Faith Groups Benefit From Gove’s Free School Boom

Faith Groups Benefit From Gove’s Free School Boom
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They include three new London Jewish free schools – Etz Chaim primary in Mill Hill, Eden primary in Muswell Hill and Rimon primary in Golders Green.

South London Jewish primary at Wimbledon and District synagogue and Alma Primary School in Finchley are due to open this September.

The data was published this week after the Department for Education (DfE) lost a bid to withhold the material, and was ordered to release it by the Information Commissioner.

As he released the data, Education Secretary Michael Gove said he wanted to be “careful” about the information published on free schools applications.
In a letter to the Information Commissioner, Mr Gove suggested that there had been “personal attacks” on individuals involved in submitting applications.

In response, the Commissioner, Christopher Graham insisted that the DfE’s arguments for keeping the information private “had clearly failed to convince”.
The material published gives details of free school proposals submitted under the first three “waves” – or rounds – of applications.

For each application it gives the name of the proposed free school, the area it will be situated and the name of the independent school involved if it is converting to free school status.

For proposals submitted under the second and third “wave” of applications, it also notes the designated faith of the planned school, if any. An analysis of the applications suggests that around 25.5% – 132 applications in total – in these two “waves”, were for schools that would have a religious character.

The information also shows that there were 179 applications from private schools planning to switch to the state sector and become free schools. This includes one proposal from a group of schools. Gove said: “There are people who are ideologically opposed to the free schools programme and some of the opposition to the programme has gone further than normal healthy debate.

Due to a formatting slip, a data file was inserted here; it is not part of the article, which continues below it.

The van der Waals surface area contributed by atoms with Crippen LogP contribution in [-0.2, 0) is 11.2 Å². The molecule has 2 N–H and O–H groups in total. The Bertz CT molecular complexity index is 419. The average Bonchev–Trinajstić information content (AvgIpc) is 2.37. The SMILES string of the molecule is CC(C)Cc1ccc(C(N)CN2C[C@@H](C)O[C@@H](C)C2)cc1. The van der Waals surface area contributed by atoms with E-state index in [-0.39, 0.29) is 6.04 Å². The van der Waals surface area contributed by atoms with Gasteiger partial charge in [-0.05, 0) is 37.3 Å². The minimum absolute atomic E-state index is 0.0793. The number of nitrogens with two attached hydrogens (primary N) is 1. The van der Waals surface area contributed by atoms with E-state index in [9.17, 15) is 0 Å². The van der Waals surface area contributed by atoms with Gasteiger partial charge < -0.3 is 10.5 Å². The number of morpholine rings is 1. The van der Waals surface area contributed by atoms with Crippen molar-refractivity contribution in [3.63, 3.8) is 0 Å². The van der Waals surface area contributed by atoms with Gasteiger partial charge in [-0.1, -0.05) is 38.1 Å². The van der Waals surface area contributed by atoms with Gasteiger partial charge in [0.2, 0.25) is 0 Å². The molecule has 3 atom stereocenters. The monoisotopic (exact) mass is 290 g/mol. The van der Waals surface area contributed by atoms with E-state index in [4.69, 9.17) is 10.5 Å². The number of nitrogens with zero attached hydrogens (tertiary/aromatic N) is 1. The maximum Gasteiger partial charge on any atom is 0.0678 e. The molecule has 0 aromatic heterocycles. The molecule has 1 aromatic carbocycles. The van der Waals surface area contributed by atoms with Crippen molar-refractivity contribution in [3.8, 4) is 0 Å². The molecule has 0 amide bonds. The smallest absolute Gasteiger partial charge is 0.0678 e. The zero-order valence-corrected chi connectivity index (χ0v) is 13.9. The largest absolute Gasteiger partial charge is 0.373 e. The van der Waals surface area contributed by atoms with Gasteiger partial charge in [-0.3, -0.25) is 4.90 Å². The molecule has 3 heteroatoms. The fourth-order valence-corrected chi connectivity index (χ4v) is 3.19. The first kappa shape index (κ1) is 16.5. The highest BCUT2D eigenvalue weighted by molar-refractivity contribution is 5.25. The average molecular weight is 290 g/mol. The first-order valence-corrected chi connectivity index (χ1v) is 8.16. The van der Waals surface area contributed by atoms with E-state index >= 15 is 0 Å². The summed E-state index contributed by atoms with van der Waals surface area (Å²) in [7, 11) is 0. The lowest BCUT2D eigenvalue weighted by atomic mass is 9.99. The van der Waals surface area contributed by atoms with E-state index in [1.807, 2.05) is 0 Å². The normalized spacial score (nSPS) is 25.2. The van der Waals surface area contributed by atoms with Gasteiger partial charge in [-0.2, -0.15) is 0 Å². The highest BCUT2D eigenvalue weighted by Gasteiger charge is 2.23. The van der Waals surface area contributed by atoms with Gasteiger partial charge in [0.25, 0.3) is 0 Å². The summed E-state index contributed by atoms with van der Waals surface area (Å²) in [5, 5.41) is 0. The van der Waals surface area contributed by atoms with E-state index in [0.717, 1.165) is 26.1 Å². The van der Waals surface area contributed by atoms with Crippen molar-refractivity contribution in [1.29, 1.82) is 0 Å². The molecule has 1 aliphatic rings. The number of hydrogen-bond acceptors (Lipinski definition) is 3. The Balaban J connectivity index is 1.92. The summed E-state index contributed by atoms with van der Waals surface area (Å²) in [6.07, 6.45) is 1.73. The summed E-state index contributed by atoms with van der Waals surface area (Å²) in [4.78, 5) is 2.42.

“We are aware of personal attacks on individuals who simply want to improve educational standards and choice locally. Organisations opposed to free schools have run hostile publicity campaigns. In some cases these have become highly personal”

“We have been told of instances where teachers have lost their jobs simply by virtue of their association with a Free School application. One proposer has even told us that they have been the subject of a death threat.”

Mr Gove said that he had fought the ruling because the DfE “wanted to protect public-spirited volunteers from intimidation”. He added they wanted to make sure that people could open free schools “without fear of reprisal or backlash. I do not believe is right to facilitate the targeted intimidation of brave people acting on noble motives.”

Board of Deputies senior vice president Laura Marks said: “The growth in free schools in the Jewish sector has been remarkable. It shows the strength of demand for different types of Jewish provision. The job of the Board is to provide information to help enable each school to be an exemplar of best practice.”

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